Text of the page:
The Pathoanatomy of Posterolateral Corner Ligamentous Disruption in Multiligament Knee Injuries Is Predictive of Peroneal Nerve Injury

Am J Sports Med. 2020 Dec;48(14):3541-3548. doi: 10.1177/0363546520962503. Epub 2020 Oct 19.


Background: A description of the precise locations of ligamentous and myotendinous injury patterns of acute posterolateral corner (PLC) injuries and their associated osseous and neurovascular injuries is lacking in the literature.

Purpose: To characterize the ligamentous and myotendinous injury patterns and zones of injury that occur in acute PLC injuries and determine associated rates of peroneal nerve palsies and vascular injuries, as well as fracture and dislocation.

Study design: Case series; Level of evidence, 4.

Methods: We retrospectively identified all patients treated for an acute multiligament knee injury (MLKI) at our level 1 trauma center from 2001 to 2018. From this cohort, all patients with PLC injuries were identified. Demographics, involved ligaments and tendons, neurovascular injury, and presence of fracture and dislocation were compared with the larger multiligament knee cohort. Incidence and location of injury of PLC structures-from proximal to midsubstance and distal injury-were recorded.

Results: A total of 100 knees in 100 patients were identified as having MLKIs. A total of 74 patients (74%) had lateral-sided ligament injuries. Of these, 23 (31%) had a peroneal nerve palsy associated with their injury; 10 (14%), a vascular injury; and 23 (31%), a fracture. Patients with PLC injuries had higher rates of peroneal nerve injury as compared with those having acute MLKIs without a PLC injury (31% vs 4%; P = .005). Patients with a complete peroneal nerve palsy (n = 17) were less likely to regain function than those with a partial peroneal nerve palsy (n = 6; 12% vs 100%; P < .0001). Complete injury to the lateral collateral ligament (LCL) occurred in 71 of 74 (96%) PLC injuries, with 3 distinct patterns of injury demonstrated. Fibular avulsion of the LCL was the most common zone of injury (65%), followed by femoral avulsion (20%) and midsubstance tear (15%). Location of injury to the LCL was associated with the rate of peroneal nerve injury, with midsubstance tears and fibular avulsions associated with higher rates of peroneal nerve injury.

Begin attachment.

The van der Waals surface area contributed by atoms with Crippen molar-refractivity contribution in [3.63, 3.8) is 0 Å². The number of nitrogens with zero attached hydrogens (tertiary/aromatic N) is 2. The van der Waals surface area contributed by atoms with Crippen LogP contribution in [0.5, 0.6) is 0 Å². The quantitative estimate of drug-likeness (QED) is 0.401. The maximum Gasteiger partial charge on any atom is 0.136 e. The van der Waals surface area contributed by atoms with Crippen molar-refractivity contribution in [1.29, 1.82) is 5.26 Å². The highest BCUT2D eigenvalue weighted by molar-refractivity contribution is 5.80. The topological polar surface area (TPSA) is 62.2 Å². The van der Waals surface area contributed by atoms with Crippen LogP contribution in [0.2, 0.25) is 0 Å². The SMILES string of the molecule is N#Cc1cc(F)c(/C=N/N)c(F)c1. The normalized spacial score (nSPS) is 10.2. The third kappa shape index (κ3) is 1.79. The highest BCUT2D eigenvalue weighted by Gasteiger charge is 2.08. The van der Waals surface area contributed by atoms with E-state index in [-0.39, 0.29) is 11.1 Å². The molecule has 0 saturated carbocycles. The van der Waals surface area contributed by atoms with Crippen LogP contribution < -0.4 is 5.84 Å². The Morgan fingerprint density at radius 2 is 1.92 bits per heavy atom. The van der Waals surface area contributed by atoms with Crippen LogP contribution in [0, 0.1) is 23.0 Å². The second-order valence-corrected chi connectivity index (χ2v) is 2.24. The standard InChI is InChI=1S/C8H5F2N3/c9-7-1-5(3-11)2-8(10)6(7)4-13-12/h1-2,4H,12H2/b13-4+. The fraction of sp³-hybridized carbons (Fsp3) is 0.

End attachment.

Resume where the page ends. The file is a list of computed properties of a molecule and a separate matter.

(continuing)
Conclusion: MLKIs with involvement of the PLC are more likely to suffer peroneal nerve injury. The LCL is nearly always involved, and its location of injury is predictive of peroneal nerve injury. Patients with a complete peroneal nerve palsy at presentation are much less likely to regain function.

Keywords: knee ligaments; lateral/posterolateral knee ligaments; lower extremity; multiple ligament injuries; peripheral nerve injury.

MeSH terms

  • Collateral Ligaments / anatomy & histology
  • Collateral Ligaments / pathology*
  • Humans
  • Knee Injuries / pathology*
  • Peripheral Nerve Injuries / pathology*
  • Peroneal Nerve / injuries*
  • Retrospective Studies